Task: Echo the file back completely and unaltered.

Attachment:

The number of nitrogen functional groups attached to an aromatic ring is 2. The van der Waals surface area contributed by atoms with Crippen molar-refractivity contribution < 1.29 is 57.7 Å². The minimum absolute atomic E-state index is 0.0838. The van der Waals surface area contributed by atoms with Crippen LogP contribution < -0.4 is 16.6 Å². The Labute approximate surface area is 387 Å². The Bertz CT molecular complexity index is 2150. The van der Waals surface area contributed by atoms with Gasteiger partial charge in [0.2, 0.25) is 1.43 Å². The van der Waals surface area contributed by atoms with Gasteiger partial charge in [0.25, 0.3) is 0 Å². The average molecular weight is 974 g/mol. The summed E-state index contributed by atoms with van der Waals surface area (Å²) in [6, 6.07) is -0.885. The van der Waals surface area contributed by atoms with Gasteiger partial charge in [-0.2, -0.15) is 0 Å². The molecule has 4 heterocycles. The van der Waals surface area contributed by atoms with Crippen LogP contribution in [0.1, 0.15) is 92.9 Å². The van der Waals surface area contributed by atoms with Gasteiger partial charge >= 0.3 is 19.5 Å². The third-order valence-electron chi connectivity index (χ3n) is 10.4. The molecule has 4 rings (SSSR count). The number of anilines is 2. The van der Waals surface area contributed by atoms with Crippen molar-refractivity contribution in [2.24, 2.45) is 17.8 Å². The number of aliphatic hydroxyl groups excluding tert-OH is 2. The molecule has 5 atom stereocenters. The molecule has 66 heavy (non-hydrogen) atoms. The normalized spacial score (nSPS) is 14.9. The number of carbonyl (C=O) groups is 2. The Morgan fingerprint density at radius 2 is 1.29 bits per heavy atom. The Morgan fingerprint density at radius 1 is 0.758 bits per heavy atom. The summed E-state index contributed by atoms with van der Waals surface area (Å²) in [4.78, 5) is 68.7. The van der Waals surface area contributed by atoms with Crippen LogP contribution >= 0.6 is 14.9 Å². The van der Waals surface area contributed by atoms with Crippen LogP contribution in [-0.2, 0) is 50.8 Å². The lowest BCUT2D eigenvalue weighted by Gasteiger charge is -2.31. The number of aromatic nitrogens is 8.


The number of nitrogen functional groups attached to an aromatic ring is 2. The van der Waals surface area contributed by atoms with Crippen molar-refractivity contribution < 1.29 is 57.7 Å². The minimum absolute atomic E-state index is 0.0838. The van der Waals surface area contributed by atoms with Crippen LogP contribution < -0.4 is 16.6 Å². The Labute approximate surface area is 387 Å². The Bertz CT molecular complexity index is 2150. The van der Waals surface area contributed by atoms with Gasteiger partial charge in [0.2, 0.25) is 1.43 Å². The van der Waals surface area contributed by atoms with Gasteiger partial charge in [0.25, 0.3) is 0 Å². The average molecular weight is 974 g/mol. The summed E-state index contributed by atoms with van der Waals surface area (Å²) in [6, 6.07) is -0.885. The van der Waals surface area contributed by atoms with Gasteiger partial charge in [-0.2, -0.15) is 0 Å². The molecule has 4 heterocycles. The van der Waals surface area contributed by atoms with Crippen LogP contribution in [0.1, 0.15) is 92.9 Å². The van der Waals surface area contributed by atoms with Gasteiger partial charge >= 0.3 is 19.5 Å². The third-order valence-electron chi connectivity index (χ3n) is 10.4. The molecule has 4 rings (SSSR count). The number of anilines is 2. The van der Waals surface area contributed by atoms with Crippen molar-refractivity contribution in [2.24, 2.45) is 17.8 Å². The number of aliphatic hydroxyl groups excluding tert-OH is 2. The molecule has 5 atom stereocenters. The molecule has 66 heavy (non-hydrogen) atoms. The normalized spacial score (nSPS) is 14.9. The number of carbonyl (C=O) groups is 2. The Morgan fingerprint density at radius 2 is 1.29 bits per heavy atom. The Morgan fingerprint density at radius 1 is 0.758 bits per heavy atom. The summed E-state index contributed by atoms with van der Waals surface area (Å²) in [4.78, 5) is 68.7. The van der Waals surface area contributed by atoms with Crippen LogP contribution >= 0.6 is 14.9 Å². The van der Waals surface area contributed by atoms with Crippen LogP contribution in [-0.2, 0) is 50.8 Å². The lowest BCUT2D eigenvalue weighted by Gasteiger charge is -2.31. The number of aromatic nitrogens is 8.